Estate and Advance Care Planning for Childless Seniors

Updated

At different stages of your life, you have different estate planning needs. If you’re a childless senior, you’ll need to give additional considerations to what happens to your assets and medical wishes in case of emergency. 

In most cases, as you age, your adult children take on the primary caretaker and decision making role. However, what happens if you don’t have children? For these individuals, estate planning and advance care planning needs to begin sooner rather than later. 

Known as the “elder orphan” population, there’s a rising number of childless seniors today across North America. In this guide, an attorney guides you through the specific things you need to keep in mind when estate and advance care planning as a childless senior. Additionally, download the free checklist to make sure you’re ready to begin with confidence. 

Why Is Estate Planning and Advance Care Planning Important for Childless Seniors?

First, why is estate planning and advance care planning so important for aging adults without children? What happens to your things later in life, and who makes decisions on your behalf? Making these decisions early on while you still have full cognitive and physical abilities makes sure you’re accounted for no matter what the future brings. 

In the case that you pass without an estate plan, state intestacy laws pass along your wealth and assets to your spouse or biological relatives, regardless of whether you were close to them. While this might be okay in some cases, it’s important to feel in control. 

Estate planning takes many forms, including writing a will, making a trust, and designating payable-on-death beneficiaries for accounts and other assets. This also extends to advance care planning. Advance care planning refers to all the medical decisions you may or may not be able to make for yourself as you age or face emergencies.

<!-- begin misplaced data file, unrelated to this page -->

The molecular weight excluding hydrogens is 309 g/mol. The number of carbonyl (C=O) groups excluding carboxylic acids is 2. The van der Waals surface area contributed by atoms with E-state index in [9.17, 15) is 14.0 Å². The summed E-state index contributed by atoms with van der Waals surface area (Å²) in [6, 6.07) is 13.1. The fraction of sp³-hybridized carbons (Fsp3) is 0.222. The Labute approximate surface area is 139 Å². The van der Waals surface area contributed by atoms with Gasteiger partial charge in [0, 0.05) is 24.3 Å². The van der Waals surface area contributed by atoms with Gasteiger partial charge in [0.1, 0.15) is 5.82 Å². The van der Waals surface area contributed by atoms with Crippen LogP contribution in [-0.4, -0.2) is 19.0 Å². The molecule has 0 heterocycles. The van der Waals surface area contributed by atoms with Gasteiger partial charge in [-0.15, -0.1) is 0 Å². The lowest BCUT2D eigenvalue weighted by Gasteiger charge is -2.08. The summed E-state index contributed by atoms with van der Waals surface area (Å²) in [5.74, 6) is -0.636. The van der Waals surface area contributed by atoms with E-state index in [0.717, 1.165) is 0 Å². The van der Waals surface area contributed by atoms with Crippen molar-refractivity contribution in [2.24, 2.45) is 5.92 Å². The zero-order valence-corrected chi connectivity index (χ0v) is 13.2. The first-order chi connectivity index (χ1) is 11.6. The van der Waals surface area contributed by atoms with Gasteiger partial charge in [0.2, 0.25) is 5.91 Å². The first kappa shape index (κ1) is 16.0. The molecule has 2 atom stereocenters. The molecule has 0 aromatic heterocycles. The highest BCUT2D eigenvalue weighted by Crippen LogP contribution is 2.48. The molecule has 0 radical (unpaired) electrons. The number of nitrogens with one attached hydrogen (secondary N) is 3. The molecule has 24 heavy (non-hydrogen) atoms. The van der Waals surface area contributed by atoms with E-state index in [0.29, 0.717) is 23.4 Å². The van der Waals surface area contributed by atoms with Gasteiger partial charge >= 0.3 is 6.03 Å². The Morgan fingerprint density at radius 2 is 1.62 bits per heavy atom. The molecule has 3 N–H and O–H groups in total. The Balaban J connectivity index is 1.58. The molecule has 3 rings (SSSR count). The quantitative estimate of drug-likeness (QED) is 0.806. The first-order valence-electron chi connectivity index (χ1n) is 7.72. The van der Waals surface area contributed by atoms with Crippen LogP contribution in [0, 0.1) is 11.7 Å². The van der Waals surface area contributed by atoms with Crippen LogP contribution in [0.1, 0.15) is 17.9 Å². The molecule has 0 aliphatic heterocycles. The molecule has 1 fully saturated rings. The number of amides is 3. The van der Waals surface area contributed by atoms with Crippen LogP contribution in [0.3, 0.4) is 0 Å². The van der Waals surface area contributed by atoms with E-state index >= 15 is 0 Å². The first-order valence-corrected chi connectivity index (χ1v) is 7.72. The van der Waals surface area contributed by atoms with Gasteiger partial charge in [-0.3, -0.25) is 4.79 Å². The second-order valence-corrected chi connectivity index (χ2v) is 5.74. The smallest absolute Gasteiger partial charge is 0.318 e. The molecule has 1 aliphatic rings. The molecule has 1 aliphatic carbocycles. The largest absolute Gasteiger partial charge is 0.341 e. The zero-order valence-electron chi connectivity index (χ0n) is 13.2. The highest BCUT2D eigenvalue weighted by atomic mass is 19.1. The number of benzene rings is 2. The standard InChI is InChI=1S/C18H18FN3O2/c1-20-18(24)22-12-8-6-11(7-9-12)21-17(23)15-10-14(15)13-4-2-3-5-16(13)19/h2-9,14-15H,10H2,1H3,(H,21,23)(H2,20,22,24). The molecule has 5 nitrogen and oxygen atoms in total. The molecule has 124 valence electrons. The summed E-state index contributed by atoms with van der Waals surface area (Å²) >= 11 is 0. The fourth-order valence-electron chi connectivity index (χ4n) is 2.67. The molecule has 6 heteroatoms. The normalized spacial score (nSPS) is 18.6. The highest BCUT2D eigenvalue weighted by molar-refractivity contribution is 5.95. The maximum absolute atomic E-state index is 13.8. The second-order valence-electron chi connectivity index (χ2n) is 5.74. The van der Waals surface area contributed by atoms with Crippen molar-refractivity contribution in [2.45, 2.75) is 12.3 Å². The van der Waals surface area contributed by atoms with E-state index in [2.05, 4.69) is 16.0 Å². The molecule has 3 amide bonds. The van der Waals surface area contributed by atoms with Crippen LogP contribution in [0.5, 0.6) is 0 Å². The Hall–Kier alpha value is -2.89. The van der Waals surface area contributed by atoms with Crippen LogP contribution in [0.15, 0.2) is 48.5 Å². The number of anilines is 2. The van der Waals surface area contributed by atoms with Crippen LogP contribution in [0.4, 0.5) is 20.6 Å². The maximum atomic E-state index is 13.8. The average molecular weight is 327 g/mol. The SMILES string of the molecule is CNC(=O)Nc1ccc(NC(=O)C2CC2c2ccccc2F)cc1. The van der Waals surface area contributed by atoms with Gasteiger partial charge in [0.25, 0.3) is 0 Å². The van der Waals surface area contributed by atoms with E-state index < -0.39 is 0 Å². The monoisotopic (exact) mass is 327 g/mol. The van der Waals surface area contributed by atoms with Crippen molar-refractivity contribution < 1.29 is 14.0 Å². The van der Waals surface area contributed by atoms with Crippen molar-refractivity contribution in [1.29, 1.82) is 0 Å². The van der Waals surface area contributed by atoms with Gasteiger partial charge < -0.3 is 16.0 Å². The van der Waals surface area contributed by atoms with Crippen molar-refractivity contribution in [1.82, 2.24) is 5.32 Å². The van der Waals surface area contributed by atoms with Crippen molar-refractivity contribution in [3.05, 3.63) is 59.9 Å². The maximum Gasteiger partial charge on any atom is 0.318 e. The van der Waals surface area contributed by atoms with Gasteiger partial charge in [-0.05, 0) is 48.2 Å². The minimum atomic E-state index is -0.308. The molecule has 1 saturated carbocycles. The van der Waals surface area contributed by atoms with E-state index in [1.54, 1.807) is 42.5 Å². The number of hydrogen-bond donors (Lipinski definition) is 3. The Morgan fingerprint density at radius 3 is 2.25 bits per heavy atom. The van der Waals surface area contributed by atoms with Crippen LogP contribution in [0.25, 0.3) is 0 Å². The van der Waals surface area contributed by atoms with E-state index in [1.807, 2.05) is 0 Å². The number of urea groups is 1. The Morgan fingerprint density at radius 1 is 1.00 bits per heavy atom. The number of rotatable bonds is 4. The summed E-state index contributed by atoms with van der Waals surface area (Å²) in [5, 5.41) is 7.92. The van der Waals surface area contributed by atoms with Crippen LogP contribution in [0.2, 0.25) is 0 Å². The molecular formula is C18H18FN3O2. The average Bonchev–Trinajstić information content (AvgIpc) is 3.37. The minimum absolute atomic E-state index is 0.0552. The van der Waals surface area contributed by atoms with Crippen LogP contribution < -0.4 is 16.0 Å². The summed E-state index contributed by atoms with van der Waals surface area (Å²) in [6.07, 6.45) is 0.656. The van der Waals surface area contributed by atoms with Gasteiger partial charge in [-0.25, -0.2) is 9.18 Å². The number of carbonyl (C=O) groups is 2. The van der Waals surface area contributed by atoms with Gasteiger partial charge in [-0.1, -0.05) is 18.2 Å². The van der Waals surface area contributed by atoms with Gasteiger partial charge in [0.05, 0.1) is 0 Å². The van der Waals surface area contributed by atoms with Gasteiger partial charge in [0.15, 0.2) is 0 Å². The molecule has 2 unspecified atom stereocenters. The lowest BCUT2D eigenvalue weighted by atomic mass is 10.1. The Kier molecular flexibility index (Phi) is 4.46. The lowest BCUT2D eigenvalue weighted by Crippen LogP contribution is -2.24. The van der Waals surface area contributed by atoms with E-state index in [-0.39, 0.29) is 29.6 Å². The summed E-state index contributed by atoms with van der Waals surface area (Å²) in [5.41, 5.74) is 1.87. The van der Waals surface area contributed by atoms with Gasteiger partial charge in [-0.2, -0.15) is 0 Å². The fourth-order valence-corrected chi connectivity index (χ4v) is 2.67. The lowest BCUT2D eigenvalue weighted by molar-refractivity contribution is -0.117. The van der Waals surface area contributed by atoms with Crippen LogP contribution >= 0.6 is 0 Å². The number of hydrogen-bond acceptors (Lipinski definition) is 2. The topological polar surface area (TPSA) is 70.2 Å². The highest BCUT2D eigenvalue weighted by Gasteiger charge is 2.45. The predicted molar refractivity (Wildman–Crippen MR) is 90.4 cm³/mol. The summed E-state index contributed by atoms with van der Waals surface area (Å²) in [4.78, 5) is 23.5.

When a patient is unmarried, hospitals typically rely on the closest available biological family member for medical decision-making in emergencies. Unfortunately, this is true even if you haven’t talked with them in decades. Estate and advance care planning allow you to create custom instructions to give your estate and assign decision-making to the people and causes most important to you and that you trust.

Estate Planning Considerations for Childless Seniors

With that in mind, what are unique considerations for childless seniors? As we explained above, estate planning lets you shape the legacy you leave behind. It can honor relationships or important causes you value rather than simply passing your estate to your closest biological relative(s).

If you do nothing, the intestacy laws of every state direct intestate inheritance to legal spouses or biological family members. If your own parents are still alive, they inherit part of your estate under some state’s intestacy laws, even if you’re married. This could leave your spouse without adequate support for their old age.

Married seniors without children can draft their documents to include backup plans if their spouse dies or becomes incapacitated before them. This increases the longevity of your documents and can help plan for worst-case scenarios where you’re injured together, like in a car accident. 

To sum things up, estate planning considerations for childless seniors include:

  • Determining the people, relationships, and causes you care about
  • Creating a plan that includes your spouse or partner
  • Deciding on an alternative plan in case your beneficiary passes with you or before you

Estate Planning Checklist for Childless Seniors